Reply
    4. Benjamin Vogt says:

      Holy cow AMEN! I cut down in mid March, and feel bad then. I do put everything I cut back on the ground as mulch–which includes many hollow-stemmed plants like joe pye for insects to nest in.
      Benjamin Vogt recently posted..All About Me

      Reply
      • Pat Sutton says:

        I too feel guilty cutting the perennial garden back in March. Try to lay it all loosely on the ground in our woods, so life cycles can carry on.

        Reply
    5. Beatriz Moisset says:

      Well said, Pat! We could add a few things to this list: weedy lawns, rich on flowering little plants that benefit pollinators. Dead snugs or dead branches or stumps that provide housing for pollinators and birds; some of them make beautiful abstract sculptures. Brush piles, also for birds and some useful insects; same thing with tussocks.
      Nature does it best; we should try to understand its ways rather than impose our misguided ones on the landscape.
      Beatriz Moisset recently posted..Bees and vitamins

      Reply
      • Sue Sweeney says:

        Good article. Along this line, I’ve been told a thousand times, it seems, why native meadow installations need to be mowed at least once a year. Otherwise, I’m told the meadow will revert to forest. Really? It takes trees years to grow, even when the white-tailed deer aren’t browsing them. When a meadow is mowed, regardless of the time of year, some insects are harmed. For example, winter mowing can destroy cricket eggs (and where would we be without crickets?) During the warm seasons, mowing can also kill ground-nesting animals and reduce flower and seed production.

        In my experience, sapling trees can be easily controlled by occasional hand cutting. However, if mowing at some point is a must for some reason, try to mow only a quarter of the area each year.

        It is true that different species need open bare space (some dry, some muddy), open low vegetation, grassy mounds, log piles, etc so it doesn’t hurt to design the meadow with as much diversity as possible. There’s a difference, tho, between always keeping a designated area cut to the ground, and periodic cutting – the latter disrupts the life cycle of the critters who’ve come to depend on the high vegetation being there.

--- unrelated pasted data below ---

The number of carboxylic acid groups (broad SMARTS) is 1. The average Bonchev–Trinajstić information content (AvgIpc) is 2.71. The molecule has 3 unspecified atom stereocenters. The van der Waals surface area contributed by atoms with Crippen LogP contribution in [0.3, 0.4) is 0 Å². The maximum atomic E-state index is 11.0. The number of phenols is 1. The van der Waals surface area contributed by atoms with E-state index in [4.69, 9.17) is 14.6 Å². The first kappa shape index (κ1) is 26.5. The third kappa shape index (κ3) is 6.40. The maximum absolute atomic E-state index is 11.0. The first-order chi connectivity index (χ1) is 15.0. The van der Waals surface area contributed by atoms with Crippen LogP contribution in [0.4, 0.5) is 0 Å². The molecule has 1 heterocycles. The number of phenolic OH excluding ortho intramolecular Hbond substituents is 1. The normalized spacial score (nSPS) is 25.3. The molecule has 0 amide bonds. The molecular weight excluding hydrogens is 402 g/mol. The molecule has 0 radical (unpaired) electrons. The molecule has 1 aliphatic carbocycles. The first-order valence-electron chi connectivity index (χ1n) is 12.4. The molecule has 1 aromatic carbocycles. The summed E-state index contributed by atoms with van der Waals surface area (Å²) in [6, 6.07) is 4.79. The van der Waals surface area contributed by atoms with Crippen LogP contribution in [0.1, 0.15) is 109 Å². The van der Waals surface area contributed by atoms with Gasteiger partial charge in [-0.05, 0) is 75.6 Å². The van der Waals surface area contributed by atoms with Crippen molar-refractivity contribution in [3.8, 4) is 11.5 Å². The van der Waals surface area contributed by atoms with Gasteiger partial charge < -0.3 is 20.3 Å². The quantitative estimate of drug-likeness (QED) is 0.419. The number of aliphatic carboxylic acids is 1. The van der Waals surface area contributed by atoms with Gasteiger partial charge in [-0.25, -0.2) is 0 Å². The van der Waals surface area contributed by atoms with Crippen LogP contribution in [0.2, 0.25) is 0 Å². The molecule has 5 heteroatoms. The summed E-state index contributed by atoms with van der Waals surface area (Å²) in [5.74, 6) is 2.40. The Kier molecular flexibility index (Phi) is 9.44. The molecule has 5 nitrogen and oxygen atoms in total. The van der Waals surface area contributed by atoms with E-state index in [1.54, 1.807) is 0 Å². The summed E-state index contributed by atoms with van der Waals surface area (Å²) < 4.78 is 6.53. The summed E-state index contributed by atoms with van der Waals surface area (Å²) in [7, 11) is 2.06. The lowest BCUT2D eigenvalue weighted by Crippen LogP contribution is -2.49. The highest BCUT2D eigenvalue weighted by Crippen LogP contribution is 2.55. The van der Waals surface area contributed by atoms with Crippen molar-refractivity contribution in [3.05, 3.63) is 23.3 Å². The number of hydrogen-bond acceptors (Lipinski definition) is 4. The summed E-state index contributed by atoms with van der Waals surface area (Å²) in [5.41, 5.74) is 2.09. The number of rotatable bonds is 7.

Reply
      • Pat Sutton says:

        Indeed! I like that: Nature does it best.

        Reply
    6. Carol Duke says:

      Pat, I too once nearly destroyed a chrysalis in the garden while straightening up. I had to run inside and get some thread to secure a Monarch chrysalis back onto a twig I accidentally pulled it away from. I could so easily have destroyed it. Now I just let the garden do its thing and in the spring I remove some overgrown plants. Wonderful photos of your gardens along with the creatures that benefit from your wise gardening methods.
      Carol Duke recently posted..September Garden Walkabout Blooms of Monarchs

      Reply
      • Pat Sutton says:

        Carol — we’ve learned so much over our years of wildlife gardening, haven’t we. Fun to share it here and hopefully spare someone the pain of “doing in” a Monarch chrysalis or some other garden jewel.

        Reply
    7. Sue Reed says:

      I love this post, Pat!…partly because it’s so full of useful information and partly because it affirms my own natural tendency to be lazy in my landscape. Thanks!

      Reply
      • Pat Sutton says:

        Hi Sue – thanks so much! Others might call us lazy gardeners, but you & I know we’re wise gardeners. More time enjoying and less time fussing.

        Reply
    8. Donna@ Gardens Eye View says:

      Bravo Pat. I only learned these lessons the hard way or because I couldn’t get to the tidying up. Realizing like you that I was clearing away habitats, I stopped. I love the messy look; the natural look and the surprises and wonders I find are truly wonderful!!
      Donna@ Gardens Eye View recently posted..Radiant